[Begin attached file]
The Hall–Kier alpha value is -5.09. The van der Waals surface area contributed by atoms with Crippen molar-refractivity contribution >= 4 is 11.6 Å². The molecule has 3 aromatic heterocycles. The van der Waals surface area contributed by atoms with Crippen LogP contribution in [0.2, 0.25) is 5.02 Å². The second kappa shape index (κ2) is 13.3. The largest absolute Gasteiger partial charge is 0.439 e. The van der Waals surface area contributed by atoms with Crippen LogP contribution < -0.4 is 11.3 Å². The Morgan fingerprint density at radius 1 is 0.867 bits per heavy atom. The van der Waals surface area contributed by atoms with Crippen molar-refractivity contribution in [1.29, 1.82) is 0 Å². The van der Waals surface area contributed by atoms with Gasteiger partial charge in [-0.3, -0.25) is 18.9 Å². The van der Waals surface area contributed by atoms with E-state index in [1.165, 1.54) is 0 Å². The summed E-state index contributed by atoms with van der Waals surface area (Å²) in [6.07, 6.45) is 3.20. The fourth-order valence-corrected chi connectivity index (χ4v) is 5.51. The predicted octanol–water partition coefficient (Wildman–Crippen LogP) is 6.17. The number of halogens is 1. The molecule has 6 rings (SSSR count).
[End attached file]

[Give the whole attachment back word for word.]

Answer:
The Hall–Kier alpha value is -5.09. The van der Waals surface area contributed by atoms with Crippen molar-refractivity contribution >= 4 is 11.6 Å². The molecule has 3 aromatic heterocycles. The van der Waals surface area contributed by atoms with Crippen LogP contribution in [0.2, 0.25) is 5.02 Å². The second kappa shape index (κ2) is 13.3. The largest absolute Gasteiger partial charge is 0.439 e. The van der Waals surface area contributed by atoms with Crippen LogP contribution < -0.4 is 11.3 Å². The Morgan fingerprint density at radius 1 is 0.867 bits per heavy atom. The van der Waals surface area contributed by atoms with Crippen molar-refractivity contribution in [1.29, 1.82) is 0 Å². The van der Waals surface area contributed by atoms with Gasteiger partial charge in [-0.3, -0.25) is 18.9 Å². The van der Waals surface area contributed by atoms with E-state index in [1.165, 1.54) is 0 Å². The summed E-state index contributed by atoms with van der Waals surface area (Å²) in [6.07, 6.45) is 3.20. The fourth-order valence-corrected chi connectivity index (χ4v) is 5.51. The predicted octanol–water partition coefficient (Wildman–Crippen LogP) is 6.17. The number of halogens is 1. The molecule has 6 rings (SSSR count).